Anitra Farmer: “I wanted to create a space where people felt safe in HR."
The women being honored for the 2019 Top Women in Store Brands epitomize what every company in America wants in an A-list employee, no matter the gender. They are diligent, industrious, committed and conscientious, among other superlatives that could be used to describe them.
Each year, Store Brands and Women Impacting Store Brand Excellence (WISE), a professional development organization, solicit nominations from the private brand industry to identify and honor a select few of these women through the Top Women in Store Brands program, which was created to provide well-deserved recognition for female professionals who have achieved exceptional success and bring a passion for store brands to their day-to-day activities.
For the next several days in Store Brands Today, we will continue to profile the winners of this year’s Top Women in Store Brands. Today, we profile Anitra Farmer from Topco Associates LLC, winner of the Functional Expertise: Corporate Services Award.
ANITRA FARMER IS A CHANGE AGENT. And at Topco Associates LLC, where Farmer is director of human resources and facilities, she has changed the perspective of human resources across the organization, says Danell O’Neill, Topco’s senior vice president of human resources and corporate communications, who along with Topco’s senior staff nominated Farmer for this award, given to a woman who has made a significant professional contribution to her company and/or the store brands industry through her accomplishments in corporate services, including human resources.
Elk Grove Village, Ill.-based Topco is a $14 billion member-owned retail cooperative that provides aggregation, innovation and knowledge management solutions for food industry member owners and customers. Since joining the company more than two years ago, Farmer has helped the business evolve into “a collaborative culture” by redefining jobs, advancing skills and creating new organizational models that have helped Topco better support the cooperative with brands, products and overall solutions, O’Neill says, noting that Farmer has led the charge to change the profile of human resources from operational transactions to strategic business partner.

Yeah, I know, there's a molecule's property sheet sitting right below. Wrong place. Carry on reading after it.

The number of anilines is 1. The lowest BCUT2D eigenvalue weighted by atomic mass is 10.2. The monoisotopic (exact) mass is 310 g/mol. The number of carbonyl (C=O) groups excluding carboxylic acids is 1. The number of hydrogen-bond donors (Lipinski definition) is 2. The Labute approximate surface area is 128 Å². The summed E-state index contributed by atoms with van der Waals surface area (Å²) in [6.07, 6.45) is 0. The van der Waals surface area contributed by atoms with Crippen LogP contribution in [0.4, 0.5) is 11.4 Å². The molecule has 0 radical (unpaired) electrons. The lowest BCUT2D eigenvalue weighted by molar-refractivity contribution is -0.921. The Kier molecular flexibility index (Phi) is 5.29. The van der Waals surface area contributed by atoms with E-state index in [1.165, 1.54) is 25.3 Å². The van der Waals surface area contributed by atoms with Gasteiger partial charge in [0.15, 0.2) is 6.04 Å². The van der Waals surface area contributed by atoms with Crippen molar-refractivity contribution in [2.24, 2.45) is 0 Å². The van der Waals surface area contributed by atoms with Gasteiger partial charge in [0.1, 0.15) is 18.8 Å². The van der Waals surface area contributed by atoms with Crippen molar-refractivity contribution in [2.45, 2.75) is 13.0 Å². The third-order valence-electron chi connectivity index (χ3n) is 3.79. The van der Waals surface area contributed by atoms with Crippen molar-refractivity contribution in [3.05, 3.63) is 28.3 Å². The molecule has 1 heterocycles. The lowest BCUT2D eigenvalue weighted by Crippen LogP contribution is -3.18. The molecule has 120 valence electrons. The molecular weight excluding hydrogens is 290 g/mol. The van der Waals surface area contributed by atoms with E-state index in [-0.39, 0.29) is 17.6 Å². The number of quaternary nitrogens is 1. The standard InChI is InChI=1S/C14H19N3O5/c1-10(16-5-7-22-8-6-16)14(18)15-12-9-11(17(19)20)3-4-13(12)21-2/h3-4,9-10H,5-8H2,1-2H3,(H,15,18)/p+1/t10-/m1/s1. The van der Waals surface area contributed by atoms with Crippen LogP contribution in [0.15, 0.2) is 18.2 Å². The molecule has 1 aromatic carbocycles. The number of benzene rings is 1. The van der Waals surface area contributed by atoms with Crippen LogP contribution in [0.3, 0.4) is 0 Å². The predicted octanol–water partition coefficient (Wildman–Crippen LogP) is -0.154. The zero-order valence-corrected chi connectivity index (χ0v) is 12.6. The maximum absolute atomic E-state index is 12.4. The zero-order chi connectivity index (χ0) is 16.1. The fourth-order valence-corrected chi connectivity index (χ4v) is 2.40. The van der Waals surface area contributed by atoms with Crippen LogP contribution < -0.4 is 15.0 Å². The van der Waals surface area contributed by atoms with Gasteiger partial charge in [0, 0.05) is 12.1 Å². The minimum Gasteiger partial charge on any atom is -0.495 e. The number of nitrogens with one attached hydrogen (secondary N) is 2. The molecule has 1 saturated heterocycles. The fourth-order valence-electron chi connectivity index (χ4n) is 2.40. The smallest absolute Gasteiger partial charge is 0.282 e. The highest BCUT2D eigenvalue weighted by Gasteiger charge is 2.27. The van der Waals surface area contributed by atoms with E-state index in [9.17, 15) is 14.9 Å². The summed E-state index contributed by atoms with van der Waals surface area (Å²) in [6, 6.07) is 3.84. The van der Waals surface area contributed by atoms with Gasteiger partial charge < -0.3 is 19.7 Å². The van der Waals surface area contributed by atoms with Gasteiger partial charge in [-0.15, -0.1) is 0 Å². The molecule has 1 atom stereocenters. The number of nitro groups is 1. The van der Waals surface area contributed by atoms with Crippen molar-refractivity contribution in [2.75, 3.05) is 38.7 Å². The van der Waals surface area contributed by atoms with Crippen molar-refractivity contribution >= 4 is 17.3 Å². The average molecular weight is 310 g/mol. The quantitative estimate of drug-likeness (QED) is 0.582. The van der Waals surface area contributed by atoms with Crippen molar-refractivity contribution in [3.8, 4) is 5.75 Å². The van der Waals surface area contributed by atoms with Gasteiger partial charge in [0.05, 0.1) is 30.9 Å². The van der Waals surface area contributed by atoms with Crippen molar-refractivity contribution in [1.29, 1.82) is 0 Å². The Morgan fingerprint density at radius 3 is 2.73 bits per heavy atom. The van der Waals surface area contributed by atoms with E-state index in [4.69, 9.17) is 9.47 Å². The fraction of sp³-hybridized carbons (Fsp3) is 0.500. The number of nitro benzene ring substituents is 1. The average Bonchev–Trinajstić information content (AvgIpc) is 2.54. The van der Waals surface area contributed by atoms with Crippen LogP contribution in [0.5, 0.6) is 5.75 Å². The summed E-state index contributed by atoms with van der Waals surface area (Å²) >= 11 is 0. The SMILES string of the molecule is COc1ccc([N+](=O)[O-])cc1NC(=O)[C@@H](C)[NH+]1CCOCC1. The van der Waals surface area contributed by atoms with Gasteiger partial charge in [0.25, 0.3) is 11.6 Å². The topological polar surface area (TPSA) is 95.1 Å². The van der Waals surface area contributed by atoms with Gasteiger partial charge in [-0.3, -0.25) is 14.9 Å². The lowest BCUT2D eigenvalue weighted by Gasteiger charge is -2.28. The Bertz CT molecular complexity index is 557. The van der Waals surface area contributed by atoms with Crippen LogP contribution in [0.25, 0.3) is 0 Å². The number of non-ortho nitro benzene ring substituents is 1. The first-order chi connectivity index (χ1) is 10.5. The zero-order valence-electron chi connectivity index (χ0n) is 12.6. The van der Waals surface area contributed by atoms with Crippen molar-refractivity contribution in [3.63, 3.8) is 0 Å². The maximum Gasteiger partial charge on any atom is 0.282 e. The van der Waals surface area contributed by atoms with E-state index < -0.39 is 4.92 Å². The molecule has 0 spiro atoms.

“I wanted to create a space where people felt safe in HR,” Farmer says. “HR often gets a bad rap of being like the principal’s office.”
Farmer wanted her department to be a “human resource,” which it has become. Shortly after arriving, she sought to gain the trust of employees and leaders alike. She wanted them to tell her about the company’s culture — “the good and the bad,” she says — with the goal of transforming Topco’s high-performing culture through strategy development and building leadership capabilities.
O’Neill says Farmer is turning managers into leaders through her unique skillset of offering gentle but firm guidance.
“She has created an environment of trust and partnership instead of dictatorial and siloed leadership, improving communication and collaboration across the business,” O’Neill adds. “Her approachability and cool-headed way of taking on sensitive business matters has earned the respect and credibility throughout the entire organization.”
Farmer says she wanted to find out from Topco employees, especially the company’s leaders, what makes them tick. Sometimes it requires asking tough questions, but only to help them become better leaders.
“I would ask them about their worlds — what’s exciting, what’s frustrating and what’s challenging,” she says. “I would get them to open up so I could help bridge the gap between what is happening within our business and how it impacts our associates.”
Through her work, Farmer has coached, guided and mentored managers to learn new skills and capabilities, exploring their vulnerabilities and helping them expand upon their strengths to become strong organizational leaders, O’Neill says.
Farmer, who previously worked as an HR manager in the health care industry, says human resources is ultimately about the golden rule.
“It goes back to treating people the way you want to be treated,” she adds.
Editor’s note: To select the Top Women in Store Brands honorees, a committee consisting of representatives from both Store Brands and WISE reviews nominations submitted by representatives within the store brand industry. The committee carefully evaluates the nominations, assessing each nominee’s accomplishments.
The award winners will be recognized during WISE’s annual meeting and luncheon on Sunday, Nov. 17, at the Hyatt Regency O’Hare Hotel in Rosemont, Ill. The event coincides with the opening day of the Private Label Manufacturers Association’s Private Label Trade Show. For more information about the meeting, click here.